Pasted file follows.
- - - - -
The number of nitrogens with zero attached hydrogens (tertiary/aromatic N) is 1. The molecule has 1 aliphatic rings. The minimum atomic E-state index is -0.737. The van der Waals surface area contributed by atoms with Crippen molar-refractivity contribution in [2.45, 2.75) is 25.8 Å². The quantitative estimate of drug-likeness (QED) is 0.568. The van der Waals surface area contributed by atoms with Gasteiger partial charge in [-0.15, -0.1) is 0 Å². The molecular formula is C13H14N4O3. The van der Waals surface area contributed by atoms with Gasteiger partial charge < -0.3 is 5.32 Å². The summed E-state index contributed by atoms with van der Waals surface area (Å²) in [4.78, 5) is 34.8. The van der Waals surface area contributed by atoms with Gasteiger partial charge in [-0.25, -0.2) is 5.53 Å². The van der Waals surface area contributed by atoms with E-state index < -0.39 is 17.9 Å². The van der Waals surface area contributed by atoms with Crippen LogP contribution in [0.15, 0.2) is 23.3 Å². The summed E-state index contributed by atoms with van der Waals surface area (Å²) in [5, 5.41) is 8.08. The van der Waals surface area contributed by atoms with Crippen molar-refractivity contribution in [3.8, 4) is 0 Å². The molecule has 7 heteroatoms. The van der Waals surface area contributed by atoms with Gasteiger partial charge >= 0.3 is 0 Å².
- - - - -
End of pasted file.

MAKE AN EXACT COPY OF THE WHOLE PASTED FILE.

The number of nitrogens with zero attached hydrogens (tertiary/aromatic N) is 1. The molecule has 1 aliphatic rings. The minimum atomic E-state index is -0.737. The van der Waals surface area contributed by atoms with Crippen molar-refractivity contribution in [2.45, 2.75) is 25.8 Å². The quantitative estimate of drug-likeness (QED) is 0.568. The van der Waals surface area contributed by atoms with Gasteiger partial charge in [-0.15, -0.1) is 0 Å². The molecular formula is C13H14N4O3. The van der Waals surface area contributed by atoms with Gasteiger partial charge < -0.3 is 5.32 Å². The summed E-state index contributed by atoms with van der Waals surface area (Å²) in [4.78, 5) is 34.8. The van der Waals surface area contributed by atoms with Gasteiger partial charge in [-0.25, -0.2) is 5.53 Å². The van der Waals surface area contributed by atoms with E-state index < -0.39 is 17.9 Å². The van der Waals surface area contributed by atoms with Crippen LogP contribution in [0.15, 0.2) is 23.3 Å². The summed E-state index contributed by atoms with van der Waals surface area (Å²) in [5, 5.41) is 8.08. The van der Waals surface area contributed by atoms with Crippen molar-refractivity contribution in [3.8, 4) is 0 Å². The molecule has 7 heteroatoms. The van der Waals surface area contributed by atoms with Gasteiger partial charge >= 0.3 is 0 Å².